NEWS FROM THE FIELD

The 11-member Massachusetts congressional delegation wrote to Governor Charlie Baker on Thursday urging him to release data on cases of coronavirus at child-care centers.

Childcare providers – who are vital to letting working parents return to the office – were hard-hit by the mandated closures in March and are facing significant costs to reopen.

Massachusetts needs a new social compact for early childhood education.

Society’s perception of child care being of lesser quality to education has rarely been so pronounced.

Cheryl Odom runs a home-based family child care program in Columbus, Ohio, that had to close for more than two months as part of the effort to contain the spread of the coronavirus.1 As of July 7, the program was operating for just three days of the week and serving four children at a time, rather than the usual six. A recent spike in COVID-19 cases in the county delayed Odom’s plan to resume providing care five days a week.

With day-care centers shuttered or severely restricting enrollment, and school districts opting for remote learning, many women are finding they just can’t make their jobs work during the pandemic. That could have lasting consequences.

The U.S. House passed a pair of bills Wednesday that aim to help the child care industry as providers and early-learning centers struggle in the face of the COVID-19 pandemic.

Joseph R. Biden Jr. announced a sweeping new $775 billion investment in caregiving programs on Tuesday, with a series of proposals covering care for small children, older adults and family members with disabilities.

While the impact the coronavirus pandemic has had on public schools (and the families that send their kids there) has dominated news cycles recently, the programs that care for preschool-aged children also face a very uncertain future.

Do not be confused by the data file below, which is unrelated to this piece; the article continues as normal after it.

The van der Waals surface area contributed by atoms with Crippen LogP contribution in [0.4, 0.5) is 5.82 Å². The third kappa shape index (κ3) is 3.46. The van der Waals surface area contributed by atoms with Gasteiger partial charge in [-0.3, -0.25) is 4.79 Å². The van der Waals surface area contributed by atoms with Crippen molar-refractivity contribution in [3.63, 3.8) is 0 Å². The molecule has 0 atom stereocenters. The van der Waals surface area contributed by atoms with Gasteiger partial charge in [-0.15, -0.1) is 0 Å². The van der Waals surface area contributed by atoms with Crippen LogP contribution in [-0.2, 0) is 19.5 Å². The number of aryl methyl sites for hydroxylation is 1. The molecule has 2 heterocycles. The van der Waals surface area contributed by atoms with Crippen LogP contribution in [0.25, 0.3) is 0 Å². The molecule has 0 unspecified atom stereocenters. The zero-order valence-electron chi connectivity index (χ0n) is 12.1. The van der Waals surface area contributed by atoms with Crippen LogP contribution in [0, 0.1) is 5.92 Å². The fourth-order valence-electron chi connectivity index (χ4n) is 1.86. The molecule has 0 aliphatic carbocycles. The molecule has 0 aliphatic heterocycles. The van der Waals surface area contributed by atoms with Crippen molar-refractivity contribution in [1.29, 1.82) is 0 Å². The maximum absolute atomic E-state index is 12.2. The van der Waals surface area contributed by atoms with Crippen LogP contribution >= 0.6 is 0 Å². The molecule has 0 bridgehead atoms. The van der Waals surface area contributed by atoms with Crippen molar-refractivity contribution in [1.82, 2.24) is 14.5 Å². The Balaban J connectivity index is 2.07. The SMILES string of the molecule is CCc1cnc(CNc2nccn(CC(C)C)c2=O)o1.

On May 21, 2020, we wrote in this space on the lifeline of a Child Care Stabilization Fund that the House of Representatives nearly extended to the child care sector as it finalized the HEROES Act.

Nearly a third of the nation’s workforce has children at home, and they’re struggling. Researchers estimate nearly 10 percent of economic activity won’t happen as long as schools and day cares remain closed.

By the time available federal and state child care subsidies are divided among the small fraction of eligible families served, checks are so small providers can barely make ends meet.

How investing in early childhood programs will help the U.S. recover post-pandemic.

The child care center sector in the United States was already on precarious grounds — prohibitively expensive for many families, despite operating on thin financial margins, while paying most workers less than $11 an hour.

There is near-universal consensus that early-childhood education programs can break
cycles of poverty and lead to lasting upward mobility. But funders say they have always
been fragile, and have only become more so due to COVID-19.

When COVID-19 hit, researchers at the University of Oregon wanted to know how the pandemic was affecting families, so they formed RAPID-EC.

Daycare providers in Massachusetts given the green-light to reopen, but don’t see a viable way forward.

Twenty-five years ago, the Carnegie Corporation released “Starting Points,” a report that described the lack of child care for infants and toddlers as a “quiet crisis.” It painted a bleak picture of overwhelmed families, persistent poverty, inadequate health care and child care of such poor quality that it threatened young children’s intellectual and emotional development.

If day cares closed because of the novel coronavirus, Aimee expected her family to fare better than most. She worked full time as the chief executive of a tech company while her husband stayed home.

Like many child care providers, Moran serves families who pay out of their own pockets as well as low-income families who qualify for public subsidies.

 

© Copyright 2020

Massachusetts Early Childhood Funder Collaborative